Car maker Nissan is reportedly the latest player to join the subscription service game, offering a $700-per-month membership that will let users drive a new car every day, according to Business Insider.
The Japanese auto giant is calling the service “Nissan Switch,” and is beginning with a test run in the Houston area. Though other car-makers, such as Lexus, Audi, and Mercedes-Benz have similar subscription services, Nissan is the first to offer drivers the ability to switch vehicles on a daily basis.
The program will offer several two different tiers to members: select and premium. The select option clocks in at $699 per month and offers access to models such as the Altima, Rogue, and Pathfinder.
The premium membership option is a little bit pricier at $899, but also allows members to use higher-end models such as the Maxima, Murano, and Armada.
In addition to the monthly payments, memberships also require a one time initiation fee of $495. In addition to the car rentals, the program also offers “delivery, cleaning, insurance, roadside assistance, and regular maintenance.”
“Nissan Switch is another way that Nissan is testing alternatives to the notion of traditional mobility without long-term financial commitments for our customers,” Andrew Tavi, Nissan’s vice president of external affairs, claimed.
“For those who want a sedan during the week and an SUV or sports car, like the GTR, on the weekends, Nissan Switch provides the solution,” Tavi added.
Subscription services have found great success with millennials and Gen Z, and Nissan’s new program is likely an attempt to appeal to younger drivers. Examples of successful subscription enterprises include streaming behemoth Netflix, exercise companies Peloton and ClassPass, and even meal delivery services such as Hello Fresh and Home Chef.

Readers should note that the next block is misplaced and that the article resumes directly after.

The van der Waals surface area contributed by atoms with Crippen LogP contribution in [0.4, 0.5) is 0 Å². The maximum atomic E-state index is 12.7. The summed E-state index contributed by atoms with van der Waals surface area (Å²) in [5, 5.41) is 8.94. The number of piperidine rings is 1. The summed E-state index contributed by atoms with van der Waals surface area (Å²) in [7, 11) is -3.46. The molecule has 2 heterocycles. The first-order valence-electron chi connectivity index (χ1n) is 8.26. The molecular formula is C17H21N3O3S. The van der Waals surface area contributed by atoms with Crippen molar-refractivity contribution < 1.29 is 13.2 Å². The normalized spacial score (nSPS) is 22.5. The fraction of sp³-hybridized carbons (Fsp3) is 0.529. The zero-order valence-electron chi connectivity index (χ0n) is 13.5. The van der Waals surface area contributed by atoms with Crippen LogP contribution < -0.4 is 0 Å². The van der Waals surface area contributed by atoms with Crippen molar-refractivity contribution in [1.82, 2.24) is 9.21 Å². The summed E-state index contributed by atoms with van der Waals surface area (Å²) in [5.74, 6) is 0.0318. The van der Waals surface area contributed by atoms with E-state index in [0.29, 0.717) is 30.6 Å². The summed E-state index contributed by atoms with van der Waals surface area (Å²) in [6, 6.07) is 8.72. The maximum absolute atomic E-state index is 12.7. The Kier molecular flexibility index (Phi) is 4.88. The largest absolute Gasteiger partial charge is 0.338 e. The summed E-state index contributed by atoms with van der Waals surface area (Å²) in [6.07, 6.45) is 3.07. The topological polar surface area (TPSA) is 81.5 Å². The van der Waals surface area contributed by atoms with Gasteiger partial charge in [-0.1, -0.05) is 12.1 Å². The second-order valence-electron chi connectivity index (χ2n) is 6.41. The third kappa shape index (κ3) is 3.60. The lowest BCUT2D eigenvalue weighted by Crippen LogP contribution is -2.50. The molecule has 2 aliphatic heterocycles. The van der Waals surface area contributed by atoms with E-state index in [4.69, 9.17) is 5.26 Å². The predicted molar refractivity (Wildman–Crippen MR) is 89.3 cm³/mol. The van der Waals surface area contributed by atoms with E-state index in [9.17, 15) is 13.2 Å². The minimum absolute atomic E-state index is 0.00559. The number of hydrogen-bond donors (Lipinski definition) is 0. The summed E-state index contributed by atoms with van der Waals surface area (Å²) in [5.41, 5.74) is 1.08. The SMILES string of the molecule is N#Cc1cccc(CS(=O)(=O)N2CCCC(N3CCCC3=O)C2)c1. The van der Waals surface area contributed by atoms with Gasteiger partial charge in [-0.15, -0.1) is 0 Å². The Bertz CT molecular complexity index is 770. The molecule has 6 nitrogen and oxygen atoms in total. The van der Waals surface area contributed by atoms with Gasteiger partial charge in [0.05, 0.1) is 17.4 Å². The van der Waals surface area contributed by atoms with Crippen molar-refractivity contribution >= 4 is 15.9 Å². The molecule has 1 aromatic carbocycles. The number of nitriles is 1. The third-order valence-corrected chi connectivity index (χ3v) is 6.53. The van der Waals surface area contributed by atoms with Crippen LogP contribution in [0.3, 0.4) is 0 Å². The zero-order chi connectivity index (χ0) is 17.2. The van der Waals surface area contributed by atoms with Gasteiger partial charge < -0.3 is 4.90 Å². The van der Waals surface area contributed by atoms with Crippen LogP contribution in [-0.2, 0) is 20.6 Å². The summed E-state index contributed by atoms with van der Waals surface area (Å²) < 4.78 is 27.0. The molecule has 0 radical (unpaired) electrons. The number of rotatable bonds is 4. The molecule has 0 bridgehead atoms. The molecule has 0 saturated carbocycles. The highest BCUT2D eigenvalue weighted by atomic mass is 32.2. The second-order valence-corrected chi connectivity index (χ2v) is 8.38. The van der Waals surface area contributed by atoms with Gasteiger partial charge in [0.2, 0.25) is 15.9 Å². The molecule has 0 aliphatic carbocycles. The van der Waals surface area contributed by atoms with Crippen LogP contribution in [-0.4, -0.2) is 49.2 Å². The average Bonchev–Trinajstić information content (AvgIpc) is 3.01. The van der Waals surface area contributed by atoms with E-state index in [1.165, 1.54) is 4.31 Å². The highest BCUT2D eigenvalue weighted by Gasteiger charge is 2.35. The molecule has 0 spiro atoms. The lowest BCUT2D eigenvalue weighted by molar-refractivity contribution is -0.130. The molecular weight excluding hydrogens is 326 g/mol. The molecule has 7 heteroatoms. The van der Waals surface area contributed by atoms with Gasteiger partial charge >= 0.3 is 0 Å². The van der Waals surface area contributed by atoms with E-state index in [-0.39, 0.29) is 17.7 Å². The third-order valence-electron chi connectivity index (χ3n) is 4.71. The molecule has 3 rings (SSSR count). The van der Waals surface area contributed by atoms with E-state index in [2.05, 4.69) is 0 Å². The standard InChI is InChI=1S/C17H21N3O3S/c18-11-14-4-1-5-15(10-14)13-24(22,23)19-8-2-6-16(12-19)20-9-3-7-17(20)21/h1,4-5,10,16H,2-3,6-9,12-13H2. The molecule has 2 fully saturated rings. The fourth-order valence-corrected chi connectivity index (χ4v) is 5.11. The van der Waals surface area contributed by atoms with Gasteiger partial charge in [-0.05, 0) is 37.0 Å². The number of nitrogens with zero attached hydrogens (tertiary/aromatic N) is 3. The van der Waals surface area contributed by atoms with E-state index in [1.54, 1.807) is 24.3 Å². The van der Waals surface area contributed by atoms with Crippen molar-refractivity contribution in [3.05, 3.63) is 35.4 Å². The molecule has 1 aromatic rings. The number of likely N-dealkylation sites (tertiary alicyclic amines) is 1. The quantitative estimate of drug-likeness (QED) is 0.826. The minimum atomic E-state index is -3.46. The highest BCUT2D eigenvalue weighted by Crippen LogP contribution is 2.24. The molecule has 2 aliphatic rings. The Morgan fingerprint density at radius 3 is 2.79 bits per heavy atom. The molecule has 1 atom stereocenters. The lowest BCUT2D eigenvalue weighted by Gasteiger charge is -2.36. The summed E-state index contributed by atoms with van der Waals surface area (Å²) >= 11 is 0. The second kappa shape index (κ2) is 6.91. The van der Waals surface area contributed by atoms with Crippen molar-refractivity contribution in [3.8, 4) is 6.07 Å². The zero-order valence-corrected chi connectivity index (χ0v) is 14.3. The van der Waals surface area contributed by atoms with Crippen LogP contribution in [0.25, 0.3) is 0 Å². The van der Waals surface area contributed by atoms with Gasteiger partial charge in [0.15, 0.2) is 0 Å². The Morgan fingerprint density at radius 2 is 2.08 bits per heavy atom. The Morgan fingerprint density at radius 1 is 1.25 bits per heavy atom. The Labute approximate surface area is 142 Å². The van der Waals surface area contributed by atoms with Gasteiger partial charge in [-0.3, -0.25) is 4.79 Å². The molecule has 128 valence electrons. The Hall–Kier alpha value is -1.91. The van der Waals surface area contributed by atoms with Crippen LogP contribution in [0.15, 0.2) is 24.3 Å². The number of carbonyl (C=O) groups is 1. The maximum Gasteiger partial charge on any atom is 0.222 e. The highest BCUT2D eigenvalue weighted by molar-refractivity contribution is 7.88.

Nissan itself is eager to make the comparison to subscription success stories, noting that “changing up your ride is as easy as binge-watching your favorite show” for members.
Accordingly, Nissan appears to have made the service extremely tech-focused in accordance with its target audience. Though members receive a concierge, the Nissan Switch mobile app appears to handle all concerns that users might have.
That said, Business Insider noted that despite the ease and novelty of Nissan Switch, their fees will likely surpass a traditional lease in the long run.
The Nissan announcement comes less than a month after its automotive rival, Toyota, had to recall 2.9 million cars in the U.S. As was previously reported by The Inquisitr, the airbags installed in the vehicles featured a potentially deadly security defect.